this point, noting that next to marketing, communicating directly with the public came
a poor second in influencing attitudes. The continuing scepticism on the part of the
public as to the wisdom of developing GM food, however, may offer a counter-
example, one in which the social science findings I referred to above are borne out:
certain technologies, by their nature, lead people to doubt how reliable existing
private and public institutions might be at handling them responsibly.
If smaller countries like Wales are to play a role in developing emerging technologies,
then the politics of uncertainty that surround these technologies require citizens to be
technological citizens. And if we need technological citizens, then we need
institutions to support them — to help organise public deliberation to identify social
problems and priorities which may differ significantly from those identified by
Which? 2008. Small Wonder? Nanotechnology and cosmetics. London: Which?
industry and by technology strategists in government. These institutions will need to
make wide and deep public engagement an integral part of technological innovation.
They could draw on existing centres of lifelong learning, adult education, and the
cultural resources available through institutions like arts centres, the University of the
Third Age, and fora for discussion like science and philosophy cafes.7 They can build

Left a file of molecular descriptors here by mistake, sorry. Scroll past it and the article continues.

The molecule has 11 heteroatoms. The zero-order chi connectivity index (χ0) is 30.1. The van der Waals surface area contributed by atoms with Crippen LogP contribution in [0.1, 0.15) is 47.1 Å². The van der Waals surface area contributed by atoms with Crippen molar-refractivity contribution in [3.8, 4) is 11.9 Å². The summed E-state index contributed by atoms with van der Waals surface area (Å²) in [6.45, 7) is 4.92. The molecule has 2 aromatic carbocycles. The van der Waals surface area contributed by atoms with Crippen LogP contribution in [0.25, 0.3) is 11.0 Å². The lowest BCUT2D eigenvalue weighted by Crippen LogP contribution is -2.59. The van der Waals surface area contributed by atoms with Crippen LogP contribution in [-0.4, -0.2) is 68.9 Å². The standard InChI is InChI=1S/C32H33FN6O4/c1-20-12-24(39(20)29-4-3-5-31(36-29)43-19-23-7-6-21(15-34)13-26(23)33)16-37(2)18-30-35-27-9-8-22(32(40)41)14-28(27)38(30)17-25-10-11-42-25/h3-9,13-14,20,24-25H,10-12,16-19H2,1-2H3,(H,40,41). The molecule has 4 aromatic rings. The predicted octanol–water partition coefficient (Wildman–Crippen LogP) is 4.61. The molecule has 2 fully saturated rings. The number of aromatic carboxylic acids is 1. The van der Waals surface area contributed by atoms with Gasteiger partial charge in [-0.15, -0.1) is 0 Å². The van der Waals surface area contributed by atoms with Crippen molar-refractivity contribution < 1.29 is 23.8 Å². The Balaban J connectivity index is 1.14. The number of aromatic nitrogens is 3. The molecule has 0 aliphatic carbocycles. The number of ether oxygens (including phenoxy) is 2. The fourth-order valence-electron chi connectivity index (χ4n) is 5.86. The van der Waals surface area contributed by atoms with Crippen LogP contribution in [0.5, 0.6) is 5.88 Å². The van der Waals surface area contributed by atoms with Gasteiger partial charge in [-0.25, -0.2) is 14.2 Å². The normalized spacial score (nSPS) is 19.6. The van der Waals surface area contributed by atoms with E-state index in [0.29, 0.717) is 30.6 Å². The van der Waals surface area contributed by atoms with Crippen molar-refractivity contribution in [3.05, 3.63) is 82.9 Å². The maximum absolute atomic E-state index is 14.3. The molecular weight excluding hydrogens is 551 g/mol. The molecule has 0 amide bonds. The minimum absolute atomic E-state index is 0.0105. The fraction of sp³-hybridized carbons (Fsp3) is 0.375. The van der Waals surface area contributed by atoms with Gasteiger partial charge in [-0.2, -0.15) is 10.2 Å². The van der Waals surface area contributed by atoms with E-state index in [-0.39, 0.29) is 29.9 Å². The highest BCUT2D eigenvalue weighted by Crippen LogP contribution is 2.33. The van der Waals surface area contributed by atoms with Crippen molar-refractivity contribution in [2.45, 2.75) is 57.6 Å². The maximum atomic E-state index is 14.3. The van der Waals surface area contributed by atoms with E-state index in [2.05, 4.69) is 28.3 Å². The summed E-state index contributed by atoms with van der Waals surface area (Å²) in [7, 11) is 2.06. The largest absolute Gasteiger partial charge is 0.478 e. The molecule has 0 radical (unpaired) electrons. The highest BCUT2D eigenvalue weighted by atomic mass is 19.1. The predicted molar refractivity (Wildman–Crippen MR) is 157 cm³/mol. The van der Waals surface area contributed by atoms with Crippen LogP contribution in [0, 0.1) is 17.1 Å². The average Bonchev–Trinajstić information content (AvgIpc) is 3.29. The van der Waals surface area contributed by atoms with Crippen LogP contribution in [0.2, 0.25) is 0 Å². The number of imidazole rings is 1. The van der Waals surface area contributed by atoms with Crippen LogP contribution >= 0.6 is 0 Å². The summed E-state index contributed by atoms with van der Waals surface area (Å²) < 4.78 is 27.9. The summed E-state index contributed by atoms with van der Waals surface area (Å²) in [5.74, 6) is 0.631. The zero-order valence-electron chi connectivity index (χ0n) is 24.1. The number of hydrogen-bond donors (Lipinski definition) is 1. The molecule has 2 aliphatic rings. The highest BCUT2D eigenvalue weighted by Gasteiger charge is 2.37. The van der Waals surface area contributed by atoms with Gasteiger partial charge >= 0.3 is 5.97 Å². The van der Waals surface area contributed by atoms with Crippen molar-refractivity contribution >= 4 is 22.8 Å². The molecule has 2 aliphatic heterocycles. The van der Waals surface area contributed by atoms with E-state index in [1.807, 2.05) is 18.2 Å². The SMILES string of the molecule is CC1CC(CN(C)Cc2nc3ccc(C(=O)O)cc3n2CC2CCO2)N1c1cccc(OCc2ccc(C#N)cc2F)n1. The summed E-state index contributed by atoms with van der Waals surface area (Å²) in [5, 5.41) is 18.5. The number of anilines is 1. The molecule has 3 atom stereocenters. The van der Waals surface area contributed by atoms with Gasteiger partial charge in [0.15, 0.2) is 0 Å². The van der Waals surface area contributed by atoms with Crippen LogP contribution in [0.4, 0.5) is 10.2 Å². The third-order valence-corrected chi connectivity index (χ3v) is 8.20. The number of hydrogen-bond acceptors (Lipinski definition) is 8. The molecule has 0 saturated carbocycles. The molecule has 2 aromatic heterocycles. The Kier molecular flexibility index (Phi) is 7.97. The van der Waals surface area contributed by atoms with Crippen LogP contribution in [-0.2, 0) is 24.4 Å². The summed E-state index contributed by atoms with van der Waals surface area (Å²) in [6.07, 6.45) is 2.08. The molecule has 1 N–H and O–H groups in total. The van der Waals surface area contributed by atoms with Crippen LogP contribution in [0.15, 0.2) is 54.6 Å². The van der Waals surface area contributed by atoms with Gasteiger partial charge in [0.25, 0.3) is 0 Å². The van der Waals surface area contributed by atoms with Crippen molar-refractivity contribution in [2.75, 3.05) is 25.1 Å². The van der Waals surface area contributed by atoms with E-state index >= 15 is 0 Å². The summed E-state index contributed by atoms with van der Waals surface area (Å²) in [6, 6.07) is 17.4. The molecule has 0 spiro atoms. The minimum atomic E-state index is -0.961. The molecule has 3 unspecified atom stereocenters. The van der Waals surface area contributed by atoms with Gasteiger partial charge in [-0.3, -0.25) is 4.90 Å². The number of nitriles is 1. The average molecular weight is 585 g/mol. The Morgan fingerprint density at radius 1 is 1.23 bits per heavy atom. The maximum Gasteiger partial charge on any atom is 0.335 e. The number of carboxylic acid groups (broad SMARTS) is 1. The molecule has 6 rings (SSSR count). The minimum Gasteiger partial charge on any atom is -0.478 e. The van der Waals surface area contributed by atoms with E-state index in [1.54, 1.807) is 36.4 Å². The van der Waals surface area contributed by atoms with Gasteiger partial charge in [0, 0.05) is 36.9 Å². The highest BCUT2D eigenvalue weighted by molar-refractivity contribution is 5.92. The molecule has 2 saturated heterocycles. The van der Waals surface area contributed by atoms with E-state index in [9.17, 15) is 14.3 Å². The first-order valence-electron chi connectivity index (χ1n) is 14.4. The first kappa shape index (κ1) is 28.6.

on the role of the internet in providing access to information and discussion spaces, an
excellent nanotechnology-related example of which is the Responsible Nanoforum’s
Nano and Me website.8
Back in October, the UK business secretary, Peter Mandelson, stated that the country
needs “less financial engineering and more real engineering”. Whoever prevails in the
upcoming Westminster general election, the undoubted popular appeal of calls to go
back to “making stuff” may well encourage Assembly and Westminster politicians
alike to continue emphasising the social benefits of strategic science, and of helping
companies rush new discoveries to market. I have suggested, however, that there are
serious questions to be asked collectively, before we affirm that the pursuit of the
public good equals a knowledge economy plus a light regulatory touch. Who will
ultimately benefit from emerging technologies, and who may have to bear the risks,
should any emerge? And how should our unacknowledged legislators be held
accountable for the futures they are helping create?

See, for example,, and
(of which the author is an organiser).